BACKGROUND OF THE INVENTION

1. Field of the Invention

The present invention relates to a backup method and in particular to a method of backing up BIOS settings in a DMI memory. For example, when BIOS settings are lost, the predetermined BIOS settings stored in the DMI memory block can be restored to the CMOS memory, thereby avoiding computer malfunction.

2. Description of the Related Art

Typically, computer BIOS settings, which include the date, time, models and number of disk drives, number of memories and the like, are stored in a CMOS memory. Generally, the CMOS memory can be integrated into a chipset IC, such as the south bridge chipset IC.

When a computer system is powered on, the computer system executes a power on self test (POST) procedure so as to determine whether the basic peripherals can operate normally. Typically, the POST procedure is the first program executed after the computer system is powered on. The BIOS (basic input/output system) is stored in a flash memory on the motherboard, and has many basic subprograms for the input and output of the computer system, and for processing the motherboard settings and communication for the software and hardware. The BIOS settings relate to the hardware of the computer system. It is possible, for example that the computer system cannot start if the BIOS settings are arbitrarily changed. The BIOS sets and controls the operation of the CPU and the related chips, and controls timing pulses and settings of various standard peripheral devices, such as printers, mouse, keyboard, and various storage mediums. When the BIOS starts the computer system, it determines whether all of the peripheral devices are prepared to operate, if so, the BIOS loads the operating system from the hard disk or floppy disk into the dynamic random access memory (DRAM). BIOS allows the operating system and applications to obtain detailed data about input/output devices, such as the medium access control (MAC) address, the capacity and position of the disk drive, and the like. BIOS settings can be modified to inform the operating system or the application when the peripheral devices are changed.

Typically, a user of a computer system can set the BIOS settings of the computer system. Conventionally, the basic input output system (BIOS) and settings thereof is stored in a CMOS memory of a motherboard of a computer system. Default BIOS settings can be set by the manufacturer or user modified BIOS settings can be stored in the CMOS memory, but may be lost when a computer is unexpectedly powered off, is intentionally powered off, or due to other miss-operations. User modified BIOS settings are stored in the CMOS memory to be read during the power on self test (POST) when the computer is rebooted.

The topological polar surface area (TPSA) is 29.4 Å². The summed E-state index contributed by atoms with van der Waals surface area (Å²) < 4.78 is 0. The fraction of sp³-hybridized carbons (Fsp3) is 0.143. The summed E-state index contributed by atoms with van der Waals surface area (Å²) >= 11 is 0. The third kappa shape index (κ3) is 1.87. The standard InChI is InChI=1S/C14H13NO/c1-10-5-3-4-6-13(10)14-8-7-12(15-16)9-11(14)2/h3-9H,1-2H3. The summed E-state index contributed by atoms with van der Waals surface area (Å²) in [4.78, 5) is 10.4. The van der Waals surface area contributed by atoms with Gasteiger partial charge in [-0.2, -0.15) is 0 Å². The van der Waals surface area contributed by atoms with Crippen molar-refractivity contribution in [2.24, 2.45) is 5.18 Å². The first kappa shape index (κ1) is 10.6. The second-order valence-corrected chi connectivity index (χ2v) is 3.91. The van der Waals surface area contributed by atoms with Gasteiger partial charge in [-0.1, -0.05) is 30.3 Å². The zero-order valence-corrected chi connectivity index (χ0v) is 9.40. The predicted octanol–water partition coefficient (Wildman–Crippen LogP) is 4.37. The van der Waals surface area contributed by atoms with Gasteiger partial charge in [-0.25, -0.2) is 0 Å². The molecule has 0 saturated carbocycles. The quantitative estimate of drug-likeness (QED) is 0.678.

The content of the BIOS is critical due to the BIOS settings saved the basic settings of the entire computer system. If BIOS settings are lost, the entire computer system is endangered. The conventional method of storing the BIOS settings in a flash memory for backup so that BIOS settings can be recovered when lost.

FIG. 1 is a flowchart showing a conventional method of backing up BIOS settings. This method is disclosed in Taiwan patent No. 134407. In step 101, the computer system executes a power on a self test (POST) procedure at startup. Step 102 determines whether the BIOS settings stored in the CMOS memory are present. If the BIOS settings are present, POST procedure is completed in step 106 and the computer then operates normally.

In step 103, the predetermined BIOS settings must be restored the BIOS settings have been lost. The computer system then determines whether flag enabling is loaded, wherein flag enabling is a one-bit signal. An enabling signal is required access predetermined settings stored in the flash memory. In step 104, if flag enabling is loaded, user modified BIOS settings stored in the flash memory are restored to the CMOS memory of the BIOS. In step 105, if flag enabling is not loaded the computer system loads the default settings and stores said settings in CMOS memory. In step 106, regardless of whether default settings or the user modified BIOS settings are loaded, the computer system completes POST procedure, and the present CMOS settings can be restored in flash memory in the subsequent step 107. Thus, if BIOS settings are lost, the backup settings can be used to complete POST procedure. In step 108, the computer system subsequently accomplishes all power on procedures.

The original settings, however, cannot be recovered when the battery maintaining the CMOS memory is damaged or the CMOS memory has errors. Therefore, the user must enter the BIOS menu to reconfigure the BIOS settings. This may be problematic to modify download mechanism as flash memory units are made by different manufacturers and have different specifications.

In order to resolve the previously mentioned problems, the present invention provides a method of backing up the BIOS settings to a block of DMI memory.

SUMMARY OF THE INVENTION

The present invention relates to a method for backing up BIOS settings and restoring BIOS settings to the CMOS memory in the event of failure with BIOS settings stored in DMI memory. The present invention employs the DMI memory located in a flash memory of the computer system to back up BIOS settings stored in the CMOS memory on the motherboard.

The backup method of the present invention is described in the following. A power on self test procedure is executed when the computer is powered on. The BIOS settings stored in the CMOS memory are detected. If the BIOS settings are lost or the computer system cannot be started up for other reasons, the predetermined settings stored in the DMI memory are written into the CMOS memory and the computer system is rebooted.